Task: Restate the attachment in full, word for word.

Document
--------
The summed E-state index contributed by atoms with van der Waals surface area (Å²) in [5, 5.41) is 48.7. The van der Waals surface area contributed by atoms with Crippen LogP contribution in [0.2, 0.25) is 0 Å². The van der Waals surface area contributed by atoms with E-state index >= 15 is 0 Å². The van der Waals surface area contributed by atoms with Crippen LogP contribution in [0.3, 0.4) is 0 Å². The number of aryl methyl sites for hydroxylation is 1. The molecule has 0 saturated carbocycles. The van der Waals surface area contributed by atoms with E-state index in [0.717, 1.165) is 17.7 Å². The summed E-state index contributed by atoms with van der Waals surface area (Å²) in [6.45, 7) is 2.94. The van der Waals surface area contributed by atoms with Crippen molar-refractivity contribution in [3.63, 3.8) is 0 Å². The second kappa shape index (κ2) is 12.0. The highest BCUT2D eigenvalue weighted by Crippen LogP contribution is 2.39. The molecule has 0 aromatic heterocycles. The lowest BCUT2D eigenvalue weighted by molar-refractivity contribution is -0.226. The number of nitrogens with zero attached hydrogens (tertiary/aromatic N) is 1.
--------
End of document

The summed E-state index contributed by atoms with van der Waals surface area (Å²) in [5, 5.41) is 48.7. The van der Waals surface area contributed by atoms with Crippen LogP contribution in [0.2, 0.25) is 0 Å². The van der Waals surface area contributed by atoms with E-state index >= 15 is 0 Å². The van der Waals surface area contributed by atoms with Crippen LogP contribution in [0.3, 0.4) is 0 Å². The number of aryl methyl sites for hydroxylation is 1. The molecule has 0 saturated carbocycles. The van der Waals surface area contributed by atoms with E-state index in [0.717, 1.165) is 17.7 Å². The summed E-state index contributed by atoms with van der Waals surface area (Å²) in [6.45, 7) is 2.94. The van der Waals surface area contributed by atoms with Crippen molar-refractivity contribution in [3.63, 3.8) is 0 Å². The second kappa shape index (κ2) is 12.0. The highest BCUT2D eigenvalue weighted by Crippen LogP contribution is 2.39. The molecule has 0 aromatic heterocycles. The lowest BCUT2D eigenvalue weighted by molar-refractivity contribution is -0.226. The number of nitrogens with zero attached hydrogens (tertiary/aromatic N) is 1.